Following on from my last article about one-on-ones, there is a really easy way for you to give your people what they want this holiday, and throughout the year. Ask them.
Now is a great time to connect with your team and talk to them about their futures and where they see themselves headed.
People want to be empowered to good work, and they want to be seen and respected for who they are and the talents they offer. We aren’t that mysterious. Continue reading…
When I coach, I have a number tools that I use to assess clients. I use different tools for different reasons. But I’m excited about a new Personal Brand Assessment that I’m using to help people:
1) see what impression you leave with people
2) look at what you are doing in your career to consciously cultivate your brand or unconsciously sabotage it Continue reading…
The biggest mistake I see managers make is that they repeatedly bail on one-on-ones with direct reports. They set up the meetings, then a big clients comes in from out of town, or someone from head office calls, or the project is behind schedule and… I’ve heard all the excuses. They don’t fly.
It’s a mistake to ditch one-on-ones because:
1. When you bail on one-on-ones you send a message.You inadvertently tell people that they are unimportant, unseen, and unappreciated. Don’t think it’s all that bad? Think about how you feel when your boss sets up a meeting with you to talk about your progress and then pushes it because something else came up. That feeling right there is the same feeling that your team members feel every time you bail on them. And if you repeat the mistakes of your managers, your employees will repeat them too. Now we are talking about more than one disappointed employee, we are talking about a corporate culture that disrespects employees and stifles potential. It’s serious. Continue reading…
Recently, a very good client asked me “does everyone know about workarounds?”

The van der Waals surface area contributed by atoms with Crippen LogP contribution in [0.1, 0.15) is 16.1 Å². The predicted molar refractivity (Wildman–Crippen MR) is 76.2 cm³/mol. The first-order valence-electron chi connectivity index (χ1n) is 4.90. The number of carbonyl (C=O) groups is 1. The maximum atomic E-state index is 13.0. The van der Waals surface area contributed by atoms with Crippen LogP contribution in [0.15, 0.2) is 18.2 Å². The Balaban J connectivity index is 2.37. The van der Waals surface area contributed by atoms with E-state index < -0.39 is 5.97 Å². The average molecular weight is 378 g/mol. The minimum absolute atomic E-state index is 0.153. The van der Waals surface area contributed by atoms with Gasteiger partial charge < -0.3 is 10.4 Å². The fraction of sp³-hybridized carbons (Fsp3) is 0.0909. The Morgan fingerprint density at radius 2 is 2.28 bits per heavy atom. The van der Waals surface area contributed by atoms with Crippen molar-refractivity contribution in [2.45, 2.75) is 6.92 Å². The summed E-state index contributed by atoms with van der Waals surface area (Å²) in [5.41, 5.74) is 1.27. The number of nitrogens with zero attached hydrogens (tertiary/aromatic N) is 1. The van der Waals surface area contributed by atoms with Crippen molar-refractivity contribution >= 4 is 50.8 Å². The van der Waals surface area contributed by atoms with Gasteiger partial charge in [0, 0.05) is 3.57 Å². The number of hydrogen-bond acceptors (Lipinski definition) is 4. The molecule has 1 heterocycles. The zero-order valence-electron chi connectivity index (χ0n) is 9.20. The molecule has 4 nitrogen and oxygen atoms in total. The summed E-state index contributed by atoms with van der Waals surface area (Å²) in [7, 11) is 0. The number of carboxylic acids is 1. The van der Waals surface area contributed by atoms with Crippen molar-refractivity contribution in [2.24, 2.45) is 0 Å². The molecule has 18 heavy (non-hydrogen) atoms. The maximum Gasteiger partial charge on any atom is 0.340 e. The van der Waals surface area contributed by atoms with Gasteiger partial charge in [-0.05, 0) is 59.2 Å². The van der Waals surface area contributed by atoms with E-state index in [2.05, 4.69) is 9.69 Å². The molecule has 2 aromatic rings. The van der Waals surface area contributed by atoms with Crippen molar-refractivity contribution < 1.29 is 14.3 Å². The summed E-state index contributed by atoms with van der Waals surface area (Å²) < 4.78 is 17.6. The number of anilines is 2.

Workarounds are the extra steps you, or your staff, take because something, or more likely someone, is getting in the way of the ideal work flow in your department.
Here are some examples:
The report should go to Ned for review, but he holds everything up. Everybody knows the report will sit on his desk forever and when he finally gets to it, he’ll miss things. You give it to your superstar to check over, even though it isn’t her job. WORKAROUND
I had a client tell me recently that since being in management, he hasn’t felt able to take his whole annual vacation. I told him that he seriously needs to get out. Do you?
In case you know someone like that, I thought I’d share some things that came out of our conversation. Continue reading…
Truth: We are all the victims and benefactors of our environments.
You, as a manager, have the power to be the change that you want to see in your corporate culture. You, as an enlightened leader, have the responsibility to be that change.
The last time you had a meeting with your boss, how did it go? Did you leave the meeting feeling empowered to do great work? Was it rushed, or all over the place? Did your boss give you anything meaty to chew on? Or was it micro-management mania?
Conflict is a constant in management, so get used to it.
Last month we started to look at Patrick Lenconi’s 5 Dysfunctions of a Team model. My article Build From Trust tackled the first dysfunction that comes up in the model – absence of trust.
The second dysfunction is fear of conflict.
According to Lenconi, fear of conflict inhibits teams from engaging in “unfiltered, passionate debate about key issues.” Continue reading…